GlaxoSmithKline (GSK) tells in-Pharmatechnologist.com that it was 'mistakes' made a decade ago that led to this week's $3bn worth of criminal charges.
The UK-based pharma giant made US history when it paid the largest healthcare fraud settlement ever for illegal activities over 10 drug products, pleading guilty to charges including hiding vital safety data from the FDA (US Food and Drugs Administration), marketing its therapies for unapproved uses, and embezzling money from Government funds.
A spokesperson for the firm told in-PharmaTechnologist.com that the case dates back years and that GSK now has its act together.
“This settlement relates specifically to sales and marketing practices in the US and matters that occurred almost a decade ago” he said, adding that “However we must acknowledge what happened and learn from our mistakes.
“Since Andrew Witty became CEO in 2008, GSK has made significant changes at all levels within the company to ensure we act with integrity in everything we do and these matters do not reflect the company that we are today.”
In a statement, Witty also spoke about the actions put in place in the US to correct the mistakes and to prevent more since he became head.
“We have fundamentally changed our procedures for compliance, marketing and selling,” he said. “When necessary, we have removed employees who have engaged in misconduct. In the last two years, we have reformed the basis on which we pay our sales representatives and we have enhanced our ability to ‘claw back’ remuneration of our senior management.”
During this week’s hearing, the firm admitted failing to report seven years’ worth of safety problems with diabetes drug Avandia, which was banned in the EU in 2007 after it was found to increase the risk of heart attacks.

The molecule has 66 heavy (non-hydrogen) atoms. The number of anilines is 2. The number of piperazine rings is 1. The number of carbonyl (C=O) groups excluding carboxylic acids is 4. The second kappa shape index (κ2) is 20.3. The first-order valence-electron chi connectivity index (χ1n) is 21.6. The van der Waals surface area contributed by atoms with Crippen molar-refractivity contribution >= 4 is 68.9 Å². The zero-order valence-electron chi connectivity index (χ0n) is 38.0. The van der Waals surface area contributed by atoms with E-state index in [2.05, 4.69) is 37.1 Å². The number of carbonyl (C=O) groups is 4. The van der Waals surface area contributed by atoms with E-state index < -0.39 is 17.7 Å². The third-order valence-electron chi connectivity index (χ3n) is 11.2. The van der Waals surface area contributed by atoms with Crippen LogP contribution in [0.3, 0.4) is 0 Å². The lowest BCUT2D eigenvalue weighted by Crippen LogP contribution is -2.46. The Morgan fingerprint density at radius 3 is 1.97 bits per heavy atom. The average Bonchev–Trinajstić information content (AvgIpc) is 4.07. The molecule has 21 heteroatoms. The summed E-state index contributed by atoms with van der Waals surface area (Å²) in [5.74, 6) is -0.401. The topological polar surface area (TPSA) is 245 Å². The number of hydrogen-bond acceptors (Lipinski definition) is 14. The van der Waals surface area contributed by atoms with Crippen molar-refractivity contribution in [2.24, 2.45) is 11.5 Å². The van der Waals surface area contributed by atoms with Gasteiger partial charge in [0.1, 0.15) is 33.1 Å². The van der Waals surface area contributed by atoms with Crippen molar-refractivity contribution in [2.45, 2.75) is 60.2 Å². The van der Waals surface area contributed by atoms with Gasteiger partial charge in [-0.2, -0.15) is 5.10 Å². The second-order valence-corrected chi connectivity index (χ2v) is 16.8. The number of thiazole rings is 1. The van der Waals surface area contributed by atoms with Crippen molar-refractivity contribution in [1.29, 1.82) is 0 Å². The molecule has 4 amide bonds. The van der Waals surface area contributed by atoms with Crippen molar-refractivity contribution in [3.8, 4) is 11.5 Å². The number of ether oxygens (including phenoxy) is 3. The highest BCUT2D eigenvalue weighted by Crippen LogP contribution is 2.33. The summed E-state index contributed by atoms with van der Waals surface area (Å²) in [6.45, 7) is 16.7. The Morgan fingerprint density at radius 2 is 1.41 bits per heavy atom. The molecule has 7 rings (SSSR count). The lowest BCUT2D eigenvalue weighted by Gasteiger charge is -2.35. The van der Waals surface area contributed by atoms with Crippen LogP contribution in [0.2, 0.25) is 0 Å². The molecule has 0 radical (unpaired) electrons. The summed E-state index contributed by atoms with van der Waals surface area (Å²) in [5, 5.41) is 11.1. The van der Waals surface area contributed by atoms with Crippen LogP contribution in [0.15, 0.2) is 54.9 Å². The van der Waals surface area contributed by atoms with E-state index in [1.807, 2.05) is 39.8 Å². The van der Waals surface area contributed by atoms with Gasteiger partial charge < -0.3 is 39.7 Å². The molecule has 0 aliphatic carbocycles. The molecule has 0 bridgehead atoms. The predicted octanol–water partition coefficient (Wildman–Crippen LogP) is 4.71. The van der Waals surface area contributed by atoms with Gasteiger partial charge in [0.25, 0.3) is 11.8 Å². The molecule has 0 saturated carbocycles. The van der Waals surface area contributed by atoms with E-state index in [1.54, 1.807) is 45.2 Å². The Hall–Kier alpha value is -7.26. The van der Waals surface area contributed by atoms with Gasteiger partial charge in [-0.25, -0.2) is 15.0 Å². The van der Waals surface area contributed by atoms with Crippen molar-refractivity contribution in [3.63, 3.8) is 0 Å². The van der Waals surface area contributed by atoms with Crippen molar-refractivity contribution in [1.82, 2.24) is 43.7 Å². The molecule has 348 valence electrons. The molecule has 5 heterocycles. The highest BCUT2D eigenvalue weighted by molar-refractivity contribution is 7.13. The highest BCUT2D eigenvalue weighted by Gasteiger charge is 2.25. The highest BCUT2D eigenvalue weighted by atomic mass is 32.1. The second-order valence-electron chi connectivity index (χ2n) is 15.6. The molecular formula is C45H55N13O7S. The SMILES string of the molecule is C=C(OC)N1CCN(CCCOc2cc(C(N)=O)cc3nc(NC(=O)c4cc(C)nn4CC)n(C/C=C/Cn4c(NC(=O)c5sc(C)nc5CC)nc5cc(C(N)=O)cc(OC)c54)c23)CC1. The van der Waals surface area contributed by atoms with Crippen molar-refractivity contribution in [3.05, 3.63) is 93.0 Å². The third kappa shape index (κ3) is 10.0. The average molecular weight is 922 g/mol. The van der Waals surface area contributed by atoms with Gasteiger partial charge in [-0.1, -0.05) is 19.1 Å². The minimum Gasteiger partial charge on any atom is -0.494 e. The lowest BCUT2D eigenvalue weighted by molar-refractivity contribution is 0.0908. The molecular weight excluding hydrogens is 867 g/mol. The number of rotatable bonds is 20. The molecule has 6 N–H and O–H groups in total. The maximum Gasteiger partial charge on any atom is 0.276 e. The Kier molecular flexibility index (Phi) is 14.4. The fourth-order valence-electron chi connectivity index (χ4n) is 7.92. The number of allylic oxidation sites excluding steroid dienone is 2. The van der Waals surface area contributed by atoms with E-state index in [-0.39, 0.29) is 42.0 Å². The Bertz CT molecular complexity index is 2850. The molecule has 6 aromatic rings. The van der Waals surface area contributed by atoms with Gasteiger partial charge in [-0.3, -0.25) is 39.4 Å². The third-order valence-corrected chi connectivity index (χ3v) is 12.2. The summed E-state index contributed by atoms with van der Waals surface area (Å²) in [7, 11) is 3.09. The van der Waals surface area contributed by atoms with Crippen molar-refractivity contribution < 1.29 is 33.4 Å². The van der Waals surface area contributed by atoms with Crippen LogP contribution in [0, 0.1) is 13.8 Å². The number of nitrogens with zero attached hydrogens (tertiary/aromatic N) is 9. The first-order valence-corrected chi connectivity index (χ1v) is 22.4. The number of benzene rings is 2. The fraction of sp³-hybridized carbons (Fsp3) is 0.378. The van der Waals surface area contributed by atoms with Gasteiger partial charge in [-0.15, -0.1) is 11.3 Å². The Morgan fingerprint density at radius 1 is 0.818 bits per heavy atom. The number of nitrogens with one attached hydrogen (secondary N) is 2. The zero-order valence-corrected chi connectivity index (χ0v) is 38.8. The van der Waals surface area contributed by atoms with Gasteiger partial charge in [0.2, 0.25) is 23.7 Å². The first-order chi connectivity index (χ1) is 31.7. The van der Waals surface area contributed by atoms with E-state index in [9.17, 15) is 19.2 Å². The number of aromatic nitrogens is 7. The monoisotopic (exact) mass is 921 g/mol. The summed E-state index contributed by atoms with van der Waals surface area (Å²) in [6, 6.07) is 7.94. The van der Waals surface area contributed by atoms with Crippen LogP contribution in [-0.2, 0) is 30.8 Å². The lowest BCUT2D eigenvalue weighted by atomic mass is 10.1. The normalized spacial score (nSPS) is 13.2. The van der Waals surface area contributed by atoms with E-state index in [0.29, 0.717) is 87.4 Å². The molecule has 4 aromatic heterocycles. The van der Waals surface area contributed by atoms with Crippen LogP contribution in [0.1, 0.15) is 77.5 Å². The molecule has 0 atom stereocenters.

It pleaded guilty to the illegal promotion of Paxil and Wellbutrin – normally therapies for nervous disorders antidepressants in adults – for uses not approved by the US FDA (Food and Drug Administration), including use in children.
Paxil in particular was found to cause suicidal tendencies in child populations.
It also bowed to accusations of appropriating extra money from the government-funded Medicaid, as well as bribing doctors to prescribe some of its medications, including Flovent for asthma and Valtrex for genital herpes.
Problems were first flagged up in 2001 when whistle blower Greg Thorpe sparked internal investigations within the group. However inquiries reportedly led to the former sales representative’s dismissal, rather than any changes.
During the proceedings, US Deputy Attorney General James Cole said: "We are determined to stop practices that jeopardise patients' health, harm taxpayers and violate the public trust – and this historic action is a clear warning to any company that chooses to break the law."